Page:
Happy Saturday, friends! I’m checking in as usual with a bit of an update on exactly how things are progressing here at Robert Frost’s Banjo Central, & I must say I’m hopeful that some good news is near at hand.
I got a call yesterday afternoon from the management of one of the subsidized housing complexes to which I’ve applied telling me that my name has come up on the waiting list & there is a vacancy. Now, I have to admit a few things to you folks: first, I was entirely flabbergasted, as I didn’t expect such a call until at least some time well into next year; second, I had that heady mix of elation filled with a gnawing dread that somehow, something will go wrong, this will all come crashing down—in fact, I wasn’t going to post this good news feeling that to do so might somehow “jinx” me. Of course, as friends who already have heard the news have pointed out, I am who I purport to be in all senses of the word, & as such am qualified for the housing. & while my past may be undistinguished as far as the public record goes, that also means I have no significant “skeletons in the closet” that should affect this. So I’m taking the advice of a good friend on Facebook & trying to “entertain success.” I meet with the manager on Monday afternoon, & hope to know something certain by the end of next week—I must admit to a good deal of excitement about this prospect!
In other news: I decided a little while back to re-read The Hobbit & the Ring trilogy this winter, & just this past week I began this venture. It really takes me back. I’ve read the entire cycle at least twice before—once when about eleven & then again in my late teens or very early 20s. The fact is, had it not been for the Tolkein books, my life might have taken a much different path, because I was so enthralled with them that I decided at age eleven (not ten as previously reported to a friend) to become a writer & composed an entire novel called The Township Travelers that was based rather closely on the events in Tolkein’s Hobbit—in fact this manuscript still exists, but it will not be posted to a blog near you!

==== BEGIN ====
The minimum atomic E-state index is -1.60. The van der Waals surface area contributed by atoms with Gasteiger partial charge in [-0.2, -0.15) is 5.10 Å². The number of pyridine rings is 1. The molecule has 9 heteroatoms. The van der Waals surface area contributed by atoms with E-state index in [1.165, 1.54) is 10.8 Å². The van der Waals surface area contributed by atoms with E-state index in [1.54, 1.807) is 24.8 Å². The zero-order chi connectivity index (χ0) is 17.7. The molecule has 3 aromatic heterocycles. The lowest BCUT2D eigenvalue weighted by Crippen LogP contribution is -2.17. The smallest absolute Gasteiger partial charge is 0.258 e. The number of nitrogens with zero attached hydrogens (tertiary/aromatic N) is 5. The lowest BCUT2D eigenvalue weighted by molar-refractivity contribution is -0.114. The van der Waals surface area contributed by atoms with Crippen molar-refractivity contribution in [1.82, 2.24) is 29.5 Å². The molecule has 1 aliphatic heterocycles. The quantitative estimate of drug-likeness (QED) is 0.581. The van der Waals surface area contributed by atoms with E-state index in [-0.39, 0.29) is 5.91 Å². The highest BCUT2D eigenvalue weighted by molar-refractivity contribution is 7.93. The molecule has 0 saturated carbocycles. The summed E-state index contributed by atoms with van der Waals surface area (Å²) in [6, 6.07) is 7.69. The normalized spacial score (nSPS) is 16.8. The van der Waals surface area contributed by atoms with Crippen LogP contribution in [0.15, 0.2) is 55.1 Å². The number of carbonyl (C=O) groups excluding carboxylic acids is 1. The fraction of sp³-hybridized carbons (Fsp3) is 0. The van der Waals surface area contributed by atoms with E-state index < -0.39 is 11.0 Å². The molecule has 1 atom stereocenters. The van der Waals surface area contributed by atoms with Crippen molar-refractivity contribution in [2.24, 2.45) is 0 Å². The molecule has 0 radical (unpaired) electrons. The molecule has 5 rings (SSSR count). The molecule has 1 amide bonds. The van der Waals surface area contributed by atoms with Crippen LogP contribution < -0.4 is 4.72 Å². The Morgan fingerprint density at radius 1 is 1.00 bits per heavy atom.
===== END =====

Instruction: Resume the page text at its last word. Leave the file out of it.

Of course, subsequent reading of the Trilogy made me expand my vision, & throughout my teens—even in the early years of my drug & drinking dissolution which lasted from around 16 to 23—I thought of myself as a fantasy author. I read everything Ballantine Books published along those lines & more besides: from Lord Dunsany to Ursula K. LeGuin, & feverishly composed all sorts of fantastical scenarios. Later I turned my hand to more conventional short stories, & around the time I sobered up, I began writing poetry almost exclusively. Now you really know “the r4est of the story!”
So in addition to being the sub-title to The Hobbit, this excursion really is “There & Back Again” for me. As I re-read the story, sometimes I wonder if I could see myself as a fantasy writer in my golden years. What do you think?
How “there & back again” fits with this news about possibly having a place of my own in the not-too-distant future may be more difficult to express, but there is a feeling of “return” to this—return to a life I’d led earlier as a single person in San Francisco. Of course, I’m significantly older now & much of my life circumstances have changed. At any rate, it promises to be a true adventure.
Please wish me luck, friends!